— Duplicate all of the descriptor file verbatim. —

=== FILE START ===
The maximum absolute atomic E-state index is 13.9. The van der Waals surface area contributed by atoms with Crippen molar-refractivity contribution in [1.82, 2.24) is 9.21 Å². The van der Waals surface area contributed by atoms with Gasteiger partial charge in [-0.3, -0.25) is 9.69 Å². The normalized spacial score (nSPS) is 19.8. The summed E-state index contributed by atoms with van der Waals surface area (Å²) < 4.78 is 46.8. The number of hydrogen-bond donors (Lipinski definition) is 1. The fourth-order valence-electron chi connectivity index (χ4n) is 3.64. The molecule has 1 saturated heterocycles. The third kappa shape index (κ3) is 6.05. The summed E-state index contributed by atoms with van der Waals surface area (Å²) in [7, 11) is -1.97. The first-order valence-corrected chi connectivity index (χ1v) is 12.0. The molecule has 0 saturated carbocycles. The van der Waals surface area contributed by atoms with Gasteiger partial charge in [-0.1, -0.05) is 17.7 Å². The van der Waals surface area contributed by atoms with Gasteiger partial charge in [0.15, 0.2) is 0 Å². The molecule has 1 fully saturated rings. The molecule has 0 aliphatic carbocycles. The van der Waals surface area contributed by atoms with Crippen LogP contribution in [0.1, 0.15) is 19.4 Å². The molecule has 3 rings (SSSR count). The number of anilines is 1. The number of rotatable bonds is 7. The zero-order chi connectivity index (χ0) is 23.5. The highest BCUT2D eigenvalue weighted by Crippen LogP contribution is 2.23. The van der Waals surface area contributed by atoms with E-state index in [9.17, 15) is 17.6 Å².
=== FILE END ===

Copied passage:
The maximum absolute atomic E-state index is 13.9. The van der Waals surface area contributed by atoms with Crippen molar-refractivity contribution in [1.82, 2.24) is 9.21 Å². The van der Waals surface area contributed by atoms with Gasteiger partial charge in [-0.3, -0.25) is 9.69 Å². The normalized spacial score (nSPS) is 19.8. The summed E-state index contributed by atoms with van der Waals surface area (Å²) < 4.78 is 46.8. The number of hydrogen-bond donors (Lipinski definition) is 1. The fourth-order valence-electron chi connectivity index (χ4n) is 3.64. The molecule has 1 saturated heterocycles. The third kappa shape index (κ3) is 6.05. The summed E-state index contributed by atoms with van der Waals surface area (Å²) in [7, 11) is -1.97. The first-order valence-corrected chi connectivity index (χ1v) is 12.0. The molecule has 0 saturated carbocycles. The van der Waals surface area contributed by atoms with Gasteiger partial charge in [-0.1, -0.05) is 17.7 Å². The van der Waals surface area contributed by atoms with Gasteiger partial charge in [0.15, 0.2) is 0 Å². The molecule has 1 fully saturated rings. The molecule has 0 aliphatic carbocycles. The van der Waals surface area contributed by atoms with Crippen LogP contribution in [0.1, 0.15) is 19.4 Å². The molecule has 3 rings (SSSR count). The number of anilines is 1. The number of rotatable bonds is 7. The zero-order chi connectivity index (χ0) is 23.5. The highest BCUT2D eigenvalue weighted by Crippen LogP contribution is 2.23. The van der Waals surface area contributed by atoms with E-state index in [9.17, 15) is 17.6 Å².